Five tips to help you develop a successful analytical MDM program

Industry analysts and experienced IT pros provide tips on some of the keys to ensuring the success of an analytical master data management project.

Organizations that set out to achieve the lofty goal of enterprise master data management (MDM) often begin with an analytical MDM program focused on the information in their enterprise data warehouses.

But no matter whether you invest in analytical MDM as a first step or a self-contained initiative, it can help give your end users better insight into business operations by ensuring that warehoused data is accurate and consistent -- provided, of course, that you properly manage the MDM process.

SearchDataManagement.com talked to analysts and technology professionals with MDM experience to get their advice on how to ensure the success of an analytical MDM project. In no particular order, here are the top five analytical MDM tips they had to offer:

Do your homework when evaluating analytical MDM software offerings. There has been a longstanding debate between software vendors and IT industry analysts as to whether analytical MDM should be considered a standalone product category. Some vendors claim that analytical MDM software is exactly what they’re marketing. Some analysts, meanwhile, think that operational and analytical MDM tools go hand-in-hand with one another.

For example, Forrester Research Inc. analyst Rob Karel said he views analytical MDM tools as “essentially governance-driven operational MDM products” with embedded workflow and data stewardship capabilities geared to supporting information such as financial data. "I really use 'analytical MDM' to be less the product category and more the architecture and business objective," Karel added.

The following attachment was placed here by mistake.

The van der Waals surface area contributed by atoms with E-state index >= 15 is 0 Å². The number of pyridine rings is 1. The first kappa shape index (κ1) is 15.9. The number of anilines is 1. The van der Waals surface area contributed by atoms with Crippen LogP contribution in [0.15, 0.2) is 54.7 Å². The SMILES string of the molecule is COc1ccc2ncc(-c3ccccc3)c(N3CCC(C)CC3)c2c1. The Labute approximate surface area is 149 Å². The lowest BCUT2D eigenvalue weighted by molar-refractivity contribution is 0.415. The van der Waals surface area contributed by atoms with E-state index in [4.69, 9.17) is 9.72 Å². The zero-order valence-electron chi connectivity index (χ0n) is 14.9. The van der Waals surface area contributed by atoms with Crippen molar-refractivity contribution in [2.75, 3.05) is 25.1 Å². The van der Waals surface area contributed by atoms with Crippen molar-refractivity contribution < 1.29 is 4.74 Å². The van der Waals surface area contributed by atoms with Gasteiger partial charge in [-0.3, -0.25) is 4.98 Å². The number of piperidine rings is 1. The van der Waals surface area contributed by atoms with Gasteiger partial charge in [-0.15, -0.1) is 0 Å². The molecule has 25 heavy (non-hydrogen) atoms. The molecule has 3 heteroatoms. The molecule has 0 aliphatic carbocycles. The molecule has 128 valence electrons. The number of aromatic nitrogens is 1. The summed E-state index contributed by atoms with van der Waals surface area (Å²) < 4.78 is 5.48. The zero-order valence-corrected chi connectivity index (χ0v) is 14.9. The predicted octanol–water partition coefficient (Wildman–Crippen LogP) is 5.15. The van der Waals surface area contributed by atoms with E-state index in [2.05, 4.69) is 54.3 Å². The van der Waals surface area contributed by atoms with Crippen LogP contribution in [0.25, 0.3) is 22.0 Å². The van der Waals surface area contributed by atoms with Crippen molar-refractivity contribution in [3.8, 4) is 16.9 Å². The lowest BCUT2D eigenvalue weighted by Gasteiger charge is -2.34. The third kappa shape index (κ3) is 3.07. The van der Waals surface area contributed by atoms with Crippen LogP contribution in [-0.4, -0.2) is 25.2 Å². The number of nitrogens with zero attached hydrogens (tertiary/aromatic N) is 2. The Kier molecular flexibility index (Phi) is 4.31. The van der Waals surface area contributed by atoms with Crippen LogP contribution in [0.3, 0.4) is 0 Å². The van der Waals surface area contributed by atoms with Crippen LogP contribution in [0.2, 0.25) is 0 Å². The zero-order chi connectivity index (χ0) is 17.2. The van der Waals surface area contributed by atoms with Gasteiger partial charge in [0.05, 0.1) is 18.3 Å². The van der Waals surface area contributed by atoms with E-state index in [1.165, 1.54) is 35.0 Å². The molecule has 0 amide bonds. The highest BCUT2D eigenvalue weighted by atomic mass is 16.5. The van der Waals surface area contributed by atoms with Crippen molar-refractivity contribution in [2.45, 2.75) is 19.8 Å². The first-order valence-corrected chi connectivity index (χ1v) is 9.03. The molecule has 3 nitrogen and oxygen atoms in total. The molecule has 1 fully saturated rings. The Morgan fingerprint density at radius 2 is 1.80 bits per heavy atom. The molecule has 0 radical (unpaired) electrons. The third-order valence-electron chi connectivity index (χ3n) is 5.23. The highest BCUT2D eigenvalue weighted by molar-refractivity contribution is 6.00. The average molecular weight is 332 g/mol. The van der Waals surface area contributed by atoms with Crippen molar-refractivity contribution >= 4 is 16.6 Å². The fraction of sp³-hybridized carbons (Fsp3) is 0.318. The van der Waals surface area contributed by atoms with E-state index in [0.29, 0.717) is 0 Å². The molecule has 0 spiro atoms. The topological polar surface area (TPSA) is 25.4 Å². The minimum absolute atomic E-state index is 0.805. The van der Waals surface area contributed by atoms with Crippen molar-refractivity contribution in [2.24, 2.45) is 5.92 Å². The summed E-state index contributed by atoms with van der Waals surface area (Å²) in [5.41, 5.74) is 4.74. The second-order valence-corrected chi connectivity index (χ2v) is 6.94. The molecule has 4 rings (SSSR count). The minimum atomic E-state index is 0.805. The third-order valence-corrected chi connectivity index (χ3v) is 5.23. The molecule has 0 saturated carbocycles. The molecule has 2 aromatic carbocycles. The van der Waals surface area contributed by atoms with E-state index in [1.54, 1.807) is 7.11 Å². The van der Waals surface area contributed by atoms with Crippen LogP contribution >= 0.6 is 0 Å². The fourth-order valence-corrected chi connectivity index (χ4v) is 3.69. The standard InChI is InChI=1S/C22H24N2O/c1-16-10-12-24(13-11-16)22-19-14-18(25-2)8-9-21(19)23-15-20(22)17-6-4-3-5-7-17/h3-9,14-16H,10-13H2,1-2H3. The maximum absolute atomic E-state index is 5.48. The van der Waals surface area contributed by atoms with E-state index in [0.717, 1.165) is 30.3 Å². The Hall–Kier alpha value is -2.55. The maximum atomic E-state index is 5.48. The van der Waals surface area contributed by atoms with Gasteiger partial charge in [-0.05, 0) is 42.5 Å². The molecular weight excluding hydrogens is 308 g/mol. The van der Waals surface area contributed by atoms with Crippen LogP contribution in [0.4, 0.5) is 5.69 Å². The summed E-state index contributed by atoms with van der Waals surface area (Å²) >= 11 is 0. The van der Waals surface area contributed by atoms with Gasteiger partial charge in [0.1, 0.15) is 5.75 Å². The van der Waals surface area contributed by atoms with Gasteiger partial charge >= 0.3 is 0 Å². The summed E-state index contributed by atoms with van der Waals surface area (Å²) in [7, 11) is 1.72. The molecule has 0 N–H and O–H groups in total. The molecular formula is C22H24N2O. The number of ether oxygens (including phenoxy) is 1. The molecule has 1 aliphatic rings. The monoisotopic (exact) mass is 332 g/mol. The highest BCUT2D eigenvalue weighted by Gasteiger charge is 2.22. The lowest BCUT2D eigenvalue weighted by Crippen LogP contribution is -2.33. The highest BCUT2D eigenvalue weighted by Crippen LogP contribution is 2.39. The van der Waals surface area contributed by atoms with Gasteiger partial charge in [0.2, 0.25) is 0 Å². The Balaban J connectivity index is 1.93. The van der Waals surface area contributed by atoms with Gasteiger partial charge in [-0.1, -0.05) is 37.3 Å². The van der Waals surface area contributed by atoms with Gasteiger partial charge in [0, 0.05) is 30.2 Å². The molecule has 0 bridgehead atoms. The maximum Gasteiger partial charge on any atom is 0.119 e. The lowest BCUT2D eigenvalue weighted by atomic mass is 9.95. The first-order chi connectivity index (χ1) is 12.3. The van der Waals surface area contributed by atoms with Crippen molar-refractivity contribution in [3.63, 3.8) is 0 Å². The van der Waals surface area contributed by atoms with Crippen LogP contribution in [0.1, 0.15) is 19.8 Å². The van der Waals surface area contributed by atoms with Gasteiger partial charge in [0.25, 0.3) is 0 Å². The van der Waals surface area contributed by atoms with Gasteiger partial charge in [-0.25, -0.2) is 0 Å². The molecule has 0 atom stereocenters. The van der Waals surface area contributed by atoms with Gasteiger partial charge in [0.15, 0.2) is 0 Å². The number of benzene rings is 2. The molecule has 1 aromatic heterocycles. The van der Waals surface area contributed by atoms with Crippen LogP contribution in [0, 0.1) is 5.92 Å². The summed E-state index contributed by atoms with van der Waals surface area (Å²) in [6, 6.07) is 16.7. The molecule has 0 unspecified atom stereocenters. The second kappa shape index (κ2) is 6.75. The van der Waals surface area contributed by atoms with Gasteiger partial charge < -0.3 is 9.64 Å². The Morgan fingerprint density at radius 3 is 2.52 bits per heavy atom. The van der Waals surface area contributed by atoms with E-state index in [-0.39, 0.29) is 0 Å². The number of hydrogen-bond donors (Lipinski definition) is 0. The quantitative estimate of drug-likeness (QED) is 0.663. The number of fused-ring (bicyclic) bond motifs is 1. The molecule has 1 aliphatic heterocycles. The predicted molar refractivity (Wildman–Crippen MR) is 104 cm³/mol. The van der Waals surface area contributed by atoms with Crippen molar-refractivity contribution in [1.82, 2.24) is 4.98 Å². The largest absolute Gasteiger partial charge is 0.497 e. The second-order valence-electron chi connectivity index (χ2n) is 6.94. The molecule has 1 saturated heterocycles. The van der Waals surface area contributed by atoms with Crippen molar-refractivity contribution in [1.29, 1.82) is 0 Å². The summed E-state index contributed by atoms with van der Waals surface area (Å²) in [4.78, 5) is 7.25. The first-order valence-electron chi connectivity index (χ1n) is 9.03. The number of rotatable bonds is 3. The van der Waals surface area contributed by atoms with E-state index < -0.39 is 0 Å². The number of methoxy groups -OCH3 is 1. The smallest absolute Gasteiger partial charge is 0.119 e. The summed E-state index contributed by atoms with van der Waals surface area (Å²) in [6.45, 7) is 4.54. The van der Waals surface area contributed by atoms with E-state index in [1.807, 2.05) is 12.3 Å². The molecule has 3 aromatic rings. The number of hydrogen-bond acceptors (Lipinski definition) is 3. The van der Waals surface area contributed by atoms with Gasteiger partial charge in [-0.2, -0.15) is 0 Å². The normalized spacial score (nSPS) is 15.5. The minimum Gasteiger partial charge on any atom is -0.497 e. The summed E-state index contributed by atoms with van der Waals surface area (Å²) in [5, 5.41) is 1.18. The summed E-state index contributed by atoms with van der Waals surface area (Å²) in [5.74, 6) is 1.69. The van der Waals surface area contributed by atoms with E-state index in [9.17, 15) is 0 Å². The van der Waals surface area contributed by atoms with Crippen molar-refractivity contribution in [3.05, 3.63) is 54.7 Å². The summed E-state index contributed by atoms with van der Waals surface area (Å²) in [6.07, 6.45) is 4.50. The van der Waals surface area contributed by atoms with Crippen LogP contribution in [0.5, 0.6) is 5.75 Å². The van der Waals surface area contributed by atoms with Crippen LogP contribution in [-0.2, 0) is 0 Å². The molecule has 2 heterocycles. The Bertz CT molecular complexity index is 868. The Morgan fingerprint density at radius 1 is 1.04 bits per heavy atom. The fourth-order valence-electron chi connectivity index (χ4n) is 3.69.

But the vendors appear to have won the battle, said Dan Power, founder and president of Hub Solution Designs Inc., a Hingham, Mass.-based IT consulting firm.

"They fought tooth and nail over that kind of classification schema and said there is definitely operational MDM and there is definitely analytical MDM," Power said. "And the market bore them out because [analytical MDM] is one of the fastest growing areas of MDM overall."

Wherever an organization falls in the debate, it's important to conduct extensive due diligence when vetting MDM vendors, according to Power. "Everyone now will tell you that they can do analytical MDM, but don’t try to put a square peg in a round hole," he said.

Put the business in the driver's seat. Analytical MDM focuses on improving the quality of data used to gain business insights. That's why it's necessary to have a cross-section of representatives from the business side of an organization involved in the analytical MDM decision-making process from the beginning.

"It’s all about the business," said Holly Anderson, a former manager of enterprise data management at the U.S. Department of Education who now works for another government agency. "If your data management program cannot demonstrate how it enhances or improves or services the business, I think you’re sunk in the water."